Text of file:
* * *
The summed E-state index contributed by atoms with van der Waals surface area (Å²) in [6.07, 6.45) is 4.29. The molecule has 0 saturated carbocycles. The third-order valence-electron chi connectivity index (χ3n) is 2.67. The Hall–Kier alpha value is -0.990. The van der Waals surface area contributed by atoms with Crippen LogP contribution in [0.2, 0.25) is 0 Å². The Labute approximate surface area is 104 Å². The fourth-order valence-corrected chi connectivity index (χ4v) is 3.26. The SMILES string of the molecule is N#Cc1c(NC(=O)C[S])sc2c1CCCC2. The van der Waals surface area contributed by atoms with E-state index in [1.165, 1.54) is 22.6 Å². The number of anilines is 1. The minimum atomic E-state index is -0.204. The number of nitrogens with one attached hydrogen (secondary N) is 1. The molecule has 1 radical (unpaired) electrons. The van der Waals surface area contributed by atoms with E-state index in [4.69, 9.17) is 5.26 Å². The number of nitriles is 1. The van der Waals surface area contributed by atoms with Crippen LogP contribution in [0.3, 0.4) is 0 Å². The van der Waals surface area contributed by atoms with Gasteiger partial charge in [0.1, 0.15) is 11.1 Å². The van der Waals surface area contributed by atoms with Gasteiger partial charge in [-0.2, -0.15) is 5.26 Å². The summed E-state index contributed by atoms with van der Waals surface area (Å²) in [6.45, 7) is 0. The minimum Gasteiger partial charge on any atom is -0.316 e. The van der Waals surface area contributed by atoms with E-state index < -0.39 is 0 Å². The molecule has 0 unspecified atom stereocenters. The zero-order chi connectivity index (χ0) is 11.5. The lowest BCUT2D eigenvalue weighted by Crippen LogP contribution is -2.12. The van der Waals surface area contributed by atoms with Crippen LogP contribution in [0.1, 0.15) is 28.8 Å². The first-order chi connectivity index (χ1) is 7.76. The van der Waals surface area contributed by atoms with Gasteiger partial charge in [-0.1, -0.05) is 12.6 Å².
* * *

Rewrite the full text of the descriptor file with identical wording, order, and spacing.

The summed E-state index contributed by atoms with van der Waals surface area (Å²) in [6.07, 6.45) is 4.29. The molecule has 0 saturated carbocycles. The third-order valence-electron chi connectivity index (χ3n) is 2.67. The Hall–Kier alpha value is -0.990. The van der Waals surface area contributed by atoms with Crippen LogP contribution in [0.2, 0.25) is 0 Å². The Labute approximate surface area is 104 Å². The fourth-order valence-corrected chi connectivity index (χ4v) is 3.26. The SMILES string of the molecule is N#Cc1c(NC(=O)C[S])sc2c1CCCC2. The van der Waals surface area contributed by atoms with E-state index in [1.165, 1.54) is 22.6 Å². The number of anilines is 1. The minimum atomic E-state index is -0.204. The number of nitrogens with one attached hydrogen (secondary N) is 1. The molecule has 1 radical (unpaired) electrons. The van der Waals surface area contributed by atoms with E-state index in [4.69, 9.17) is 5.26 Å². The number of nitriles is 1. The van der Waals surface area contributed by atoms with Crippen LogP contribution in [0.3, 0.4) is 0 Å². The van der Waals surface area contributed by atoms with Gasteiger partial charge in [0.1, 0.15) is 11.1 Å². The van der Waals surface area contributed by atoms with Gasteiger partial charge in [-0.2, -0.15) is 5.26 Å². The summed E-state index contributed by atoms with van der Waals surface area (Å²) in [6.45, 7) is 0. The minimum Gasteiger partial charge on any atom is -0.316 e. The van der Waals surface area contributed by atoms with E-state index < -0.39 is 0 Å². The molecule has 0 unspecified atom stereocenters. The zero-order chi connectivity index (χ0) is 11.5. The lowest BCUT2D eigenvalue weighted by Crippen LogP contribution is -2.12. The van der Waals surface area contributed by atoms with Crippen LogP contribution in [0.1, 0.15) is 28.8 Å². The first-order chi connectivity index (χ1) is 7.76. The van der Waals surface area contributed by atoms with Gasteiger partial charge in [-0.1, -0.05) is 12.6 Å².